Lifestyles of The Rich and Richerby Cheryl Pendry, PassPorter Featured Columnist
Last modified 8/23/2007
Some places in the world just reek of money. Perhaps it's the yachts that are more like mini cruise ships or maybe it's the prevalence of Ferraris and Lamborghinis on the roads, but you just know that to live there, you need to rich and not just a little bit rich, but amazingly rich. Monaco is one of those places.
This is quite a place and unlike anywhere we'd ever visited before. It's surrounded by France, but it's an independent principality with a monarchy, just like the UK, that dates back seven centuries. Not that there's much to govern; this is the second smallest independent state in the world, covering just 485 acres (the honor for the smallest goes to Vatican City in Rome). Don't be deceived by the size of this place. It's also the world's most densely populated country and, amazing as it seems, it's actually home to more than 30,000 people. From what we saw while we were there, I'm guessing a lot of them have rather large cash reserves.
Our first stop on our visit was the Royal Palace, but getting there is an adventure in itself. I'd heard that Monaco was built on a rock and the first thing you learn when arriving on a bus is just how tall that rock is! Bus parking is right at the base of the rock and then you take escalators and elevators, all carved into the rock, before arriving in what must rank as one of the most beautiful parts of the world.
The first sight that greeted us was the Oceanographic Museum and, although we didn't have time to go inside, from what we could gather, its home to one of the best aquariums in the world. From there, it's a quick five minute walk to the palace and as soon as you walk into the square in front of the palace, you can immediately tell that this is a country that's very proud of its heritage, with the national flag flying everywhere.
Looking like a fairytale castle from outside, the first part of the palace you come to when you go inside is the Courtyard of Honours with the Monumental Flight of Steps as its centerpiece. Looking at the steps, it's impossible to believe that these were carved from the same slab of Carrara marble. We stood there for some time, just admiring the courtyard and soaking in the view. Sadly, like most palaces of the world these days, no photos are allowed.
The design of a lot of the palace rooms you see on the tour is similar to many you'll find throughout Europe, but there aren't many palaces that have a Gallery of Mirrors that makes the room seem as if it goes on forever. The tour finished with the Throne Room, the setting for state events in Monaco since the 16th century. What struck me was the portrait of the Royal family, the Grimaldis, painted just before the tragic death of Princess Grace in the early 1980s. Everyone stood there mesmerized in front of it for some time, just taking in every detail and lost in their own thoughts.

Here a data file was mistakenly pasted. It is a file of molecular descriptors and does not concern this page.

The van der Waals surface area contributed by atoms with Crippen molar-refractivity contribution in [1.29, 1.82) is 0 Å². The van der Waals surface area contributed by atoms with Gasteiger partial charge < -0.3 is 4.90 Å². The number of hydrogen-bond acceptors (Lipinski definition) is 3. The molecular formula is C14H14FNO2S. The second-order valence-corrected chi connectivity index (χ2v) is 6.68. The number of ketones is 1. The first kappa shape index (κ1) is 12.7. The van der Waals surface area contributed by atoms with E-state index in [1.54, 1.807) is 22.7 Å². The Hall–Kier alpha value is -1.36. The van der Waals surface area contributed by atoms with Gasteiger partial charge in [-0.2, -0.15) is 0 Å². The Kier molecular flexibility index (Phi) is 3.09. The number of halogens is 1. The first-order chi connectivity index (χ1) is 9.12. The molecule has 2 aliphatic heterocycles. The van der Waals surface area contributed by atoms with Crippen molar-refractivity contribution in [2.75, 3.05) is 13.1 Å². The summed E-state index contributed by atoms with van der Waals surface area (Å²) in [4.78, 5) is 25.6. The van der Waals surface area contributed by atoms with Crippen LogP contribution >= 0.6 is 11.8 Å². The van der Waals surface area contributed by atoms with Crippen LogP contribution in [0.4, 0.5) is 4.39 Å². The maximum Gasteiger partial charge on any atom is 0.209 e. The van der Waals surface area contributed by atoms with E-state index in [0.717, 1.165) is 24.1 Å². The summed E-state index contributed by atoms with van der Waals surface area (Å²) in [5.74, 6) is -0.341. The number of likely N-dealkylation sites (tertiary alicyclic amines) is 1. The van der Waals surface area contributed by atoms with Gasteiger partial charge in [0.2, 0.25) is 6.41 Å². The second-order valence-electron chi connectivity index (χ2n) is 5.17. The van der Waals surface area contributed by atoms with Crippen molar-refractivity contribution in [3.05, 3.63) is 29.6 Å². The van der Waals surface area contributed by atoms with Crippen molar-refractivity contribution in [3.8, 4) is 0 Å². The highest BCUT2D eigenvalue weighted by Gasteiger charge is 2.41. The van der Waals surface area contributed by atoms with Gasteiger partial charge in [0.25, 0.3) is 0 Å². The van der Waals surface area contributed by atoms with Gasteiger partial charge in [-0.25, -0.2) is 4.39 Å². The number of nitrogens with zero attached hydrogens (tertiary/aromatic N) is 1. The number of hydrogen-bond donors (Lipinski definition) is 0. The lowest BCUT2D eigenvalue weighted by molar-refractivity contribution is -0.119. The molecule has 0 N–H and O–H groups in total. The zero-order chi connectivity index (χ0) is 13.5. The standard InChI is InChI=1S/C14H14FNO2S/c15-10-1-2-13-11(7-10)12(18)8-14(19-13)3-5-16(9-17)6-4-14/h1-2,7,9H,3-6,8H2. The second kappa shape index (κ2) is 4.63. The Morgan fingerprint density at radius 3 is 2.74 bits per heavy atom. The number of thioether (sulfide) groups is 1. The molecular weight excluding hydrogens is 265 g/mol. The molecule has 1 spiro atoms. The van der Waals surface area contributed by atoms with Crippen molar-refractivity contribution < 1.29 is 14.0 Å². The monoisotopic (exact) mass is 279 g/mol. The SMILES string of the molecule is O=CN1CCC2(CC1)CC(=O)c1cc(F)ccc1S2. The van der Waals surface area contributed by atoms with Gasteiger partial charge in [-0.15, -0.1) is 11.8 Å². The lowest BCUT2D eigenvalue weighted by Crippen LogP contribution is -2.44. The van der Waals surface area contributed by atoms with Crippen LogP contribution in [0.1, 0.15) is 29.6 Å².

No visit to the Royal Palace is complete without seeing the Changing of the Guard ceremony, but be sure to stake a spot at least 20 minutes before it starts, as it's a very popular event to watch and crowds build quickly. Especially unfortunate during the heat of the Mediterranean summer, there's also no shade to watch the ceremony, so be sure to apply plenty of sun tan lotion before settling down to enjoy this.
From the vantage point in front of the palace, it's also worth taking a look down. On one side of the square is the Port of Monaco, and there are more superb yachts on the other side in the newly formed Port of Fontvieille, which was reclaimed from the sea in the 1970s. These really are picture postcard views and it's hard to drag your eyes away from these scenes as you stand there dreaming of enjoying life here.
The other part of Monaco that draws most visitors is Monte Carlo, most famous for its casino and opera house, a building that dates back to 1878. The building bears more than a passing resemblence to the stunning Opera House in Paris, partially down to the fact that both were designed by the same architect. It's certainly a great deal more refined than any casino you'll find in either Las Vegas or Atlantic City, as is shown by its location.
In the same square as the Casino stand grand hotels, including the stunning Hotel de Paris, all with the same beautiful facades as the casino. Add to that the Casino Gardens and Terraces, which form the main part of the square and it's easy to imagine that you've stepped straight into the middle of Paris - with the only giveaway being that there isn't enough traffic here!
Shopping is a fun passtime in Monte Carlo, although in truth, you're more likely to be browsing than buying. Most stores are familiar designer names and some even have staff at the door who almost appear to be checking to see if you should be admitted or not. When you see some of the price tags, you can understand why. This is not the place to head for if you're looking for a bargain!
Monaco is truly a unique country and even if it is amongst the smallest countries in the world, the best part of a day here isn't enough to explore everything that this beautiful part of the world has to offer. After spending time here, it's not hard to understand why so many celebrities and wealthy businesspeople head here to make it their home.
Updated 8/23/2007 - Article #236
by PassPorter Travel Press, an imprint of MediaMarx, Inc.
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